A potent anti-spastic effect after intrathecal NK1 antisense oligonucleotide or subpial AAV9-NK1-ShRNA delivery in rats with chronic spinal transection-induced muscle spasticity

Mariana Bravo Hernandez

BACKGROUND: The spinal NK1 receptor system has been demonstrated to play an important role in the development and maintenance of chronic pain states after peripheral nerve injury. In contrast, its role in the development of spinal hyper-reflexia and muscle spasticity resulting from spinal traumatic injury is not well defined. The goal of the present study was to assess the treatment effect of: i) spinal intrathecal (IT) delivery of NK1 antisense oligonucleotide (NK1-ASO), and ii) subpial (SP) delivery of AAV9-NK1-shRNA in rats with chronic spinal cord transection-induced muscle spasticity. METHODS: Adult Sprague-Dawley (SD) rats (female, 200-300 g) had the Th9 spinal segment transected to induce muscle spasticity. The presence of spasticity was defined as exacerbated EMG response recorded from the gastrocnemius muscle after applying progressively increased paw pressures using von Frey filaments (0.6-26 grams). After baseline spasticity measurement, animals received: i) a single lumbar intrathecal bolus of NK-1-ASO or control antisense oligonucleotide (Cont-ASO), or ii) subpial (SP) AAV9-NK1-shRNA or control AAV9-GFP. Before and after treatment, the presence of spasticity response was measured in 1-week intervals for up to 12 weeks. The effect of each treatment on spinal NK1 expression was evaluated by immunofluorescence and confocal microscopy or by qPCR. RESULTS:In spastic animals receiving IT injection of NK1-ASO, a progressive decrease in measured surface EMG activity after paw tactile stimulation was seen with the maximum effect measured at 2 weeks after injection (p<0.05). A significant anti-spastic affect was still present at 10 weeks after treatment. No changes in spasticity response were measured in animals receiving control ASO. In animals injected SP with AAV9-NK1-shRNA, a comparable anti-spasticity effect was seen at 2 weeks after treatment. Histological and qPCR analysis of the lumbar spinal cord showed a 75-85% reduction in NK1 signal with no change in substance P expression. CONCLUSIONS: These data show that NK1-ASO or AAV9-NK1-shRNA-mediated suppression of spinal NK1 receptor expression may represent a novel therapeutic approach for modulation of chronic spinal injury-induced muscle spasticity and hyper-reflexia.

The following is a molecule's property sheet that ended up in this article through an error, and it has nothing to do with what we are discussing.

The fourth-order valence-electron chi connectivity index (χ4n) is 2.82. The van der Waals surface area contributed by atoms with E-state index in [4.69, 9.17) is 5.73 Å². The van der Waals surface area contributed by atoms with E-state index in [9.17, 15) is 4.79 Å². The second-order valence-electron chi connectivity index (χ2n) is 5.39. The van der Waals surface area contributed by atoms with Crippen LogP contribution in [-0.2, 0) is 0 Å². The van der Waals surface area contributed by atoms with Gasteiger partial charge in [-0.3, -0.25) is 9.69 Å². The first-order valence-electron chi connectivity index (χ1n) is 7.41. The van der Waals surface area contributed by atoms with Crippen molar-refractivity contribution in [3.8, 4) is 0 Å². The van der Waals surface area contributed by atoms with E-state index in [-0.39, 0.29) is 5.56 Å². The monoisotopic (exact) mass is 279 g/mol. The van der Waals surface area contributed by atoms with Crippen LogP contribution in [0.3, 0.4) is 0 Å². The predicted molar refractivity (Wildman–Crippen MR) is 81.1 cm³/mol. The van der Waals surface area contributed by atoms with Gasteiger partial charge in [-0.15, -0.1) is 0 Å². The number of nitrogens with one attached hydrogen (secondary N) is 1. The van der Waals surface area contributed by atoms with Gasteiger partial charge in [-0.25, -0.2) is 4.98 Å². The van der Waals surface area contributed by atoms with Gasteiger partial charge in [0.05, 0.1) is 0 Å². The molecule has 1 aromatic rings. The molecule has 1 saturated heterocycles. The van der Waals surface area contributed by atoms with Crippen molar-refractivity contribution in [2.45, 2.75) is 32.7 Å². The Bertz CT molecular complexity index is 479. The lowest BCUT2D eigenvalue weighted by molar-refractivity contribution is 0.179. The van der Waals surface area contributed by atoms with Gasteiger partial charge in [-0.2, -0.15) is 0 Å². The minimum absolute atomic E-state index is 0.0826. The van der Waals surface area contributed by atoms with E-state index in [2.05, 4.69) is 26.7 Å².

Abstract Authors
*M. BRAVO HERNANDEZ1, T. YOSHIOZUMI1, M. R. NAVARRO1, K. KAMIZATO1, T. TADOKORO1, O. PLATOSHYN1, S. MARSALA1, J. D. CIACCI2, C. MAZUR3, M. MARSALA1;
1Anesthesiol., 2Neursurgery, Univ. of California San Diego, LA Jolla, CA; 3Ionis Pharmaceuticals, Carlsbad, CA
Disclosures
M. Bravo Hernandez: None. T. Yoshiozumi: None. M.R. Navarro: None. K. Kamizato: None. T. Tadokoro: None. O. Platoshyn: None. S. Marsala: None. J.D. Ciacci: None. C. Mazur: None. M. Marsala: None.

LINK: Session 320 – Injury Responses after Spinal Cord Injury

This entry was posted in Chronic Spinal Cord Injury Research, Neuroscience Abstracts, Regenerative Medicine, Stem Cell Research and tagged , , . Bookmark the permalink.

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